Sunday, August 14, 2011

Tiling the Ceiling: Gravity and Magic

Einstein struggled with the nature of gravity most of his life, and he never was able to fully explain it.

Here's what I think about gravity: Matter expands and continues to expand at a relative rate. What we feel as gravity--something pulling us back to earth--is actually inertia. The earth is like a balloon that is swelling bigger and bigger. We jump up, and the earth swells up and smacks us in the butt. We're swelling, too, but not as fast as the earth because we are much smaller.

When you put tile on a wall, you need to use spacers or gravity will pull the tile down the wall, or rather, the floor will catch up to the tile. This slipperiness persists until the mortar dries. The ceiling is even more slippery.

First, I put a burn coat (a thin layer) of mortar on the ceiling--I did this days ago so that the coat would be very dry by today. Then Cheryl helped me snap some red chalk lines on the ceiling so I could keep the rows in line, which is really important here because the tiles need to line up on all three walls.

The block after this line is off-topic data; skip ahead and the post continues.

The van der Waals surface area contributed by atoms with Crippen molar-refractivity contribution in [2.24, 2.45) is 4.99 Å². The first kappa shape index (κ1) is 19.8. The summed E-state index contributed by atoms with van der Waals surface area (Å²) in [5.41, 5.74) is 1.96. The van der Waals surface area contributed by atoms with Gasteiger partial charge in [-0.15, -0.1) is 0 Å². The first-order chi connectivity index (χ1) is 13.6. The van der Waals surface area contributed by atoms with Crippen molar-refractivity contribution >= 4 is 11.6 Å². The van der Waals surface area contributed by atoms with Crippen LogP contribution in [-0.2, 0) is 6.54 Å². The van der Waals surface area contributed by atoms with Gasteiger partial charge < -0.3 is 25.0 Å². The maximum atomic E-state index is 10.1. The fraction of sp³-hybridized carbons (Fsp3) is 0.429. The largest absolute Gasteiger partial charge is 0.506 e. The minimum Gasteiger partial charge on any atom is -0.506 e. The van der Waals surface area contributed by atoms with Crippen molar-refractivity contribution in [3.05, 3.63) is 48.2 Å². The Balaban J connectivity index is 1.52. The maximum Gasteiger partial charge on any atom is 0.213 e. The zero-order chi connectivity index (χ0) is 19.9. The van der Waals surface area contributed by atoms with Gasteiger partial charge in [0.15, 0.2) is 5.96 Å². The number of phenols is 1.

But like everything in science, there are exceptions that work because of magic or witchcraft. I needed some magic to make the tiles stick immediately and hold on tight to the ceiling for no reason at all. I found the answer online, at the Floor Elf.

Then finally this morning I was ready for a test. I mixed up some mortar just so--very thick but not too thick. Then I put a heavy layer on the back of a tile so that it completely filled the curve of these weird hand-made tiles. And then I drew a circular pattern into the mortar, careful to get some on my third finger and my thumb (that's the magic part).

I pushed the tile onto the ceiling and gave it a good shove to cause the extra mortar to ooze out the sides. It makes that gritty sound that you get from biting into a sandwich at the beach.

Of course, I was afraid to let go of the first tile . If the magic didn't work I'd have to go to plan B, and there wasn't a plan B. After setting a few I realized that I could let go immediately. And later, when I needed to pull one of the tiles off to replace it, I found that I could not even get it off with my hands, so I had to pry it off with a screwdriver.

Now that I think about it, my ideas about gravity are pretty stupid. I'm rethinking that whole subject.

Using the grid lines made things go pretty quickly. I finished half the ceiling today. More later.

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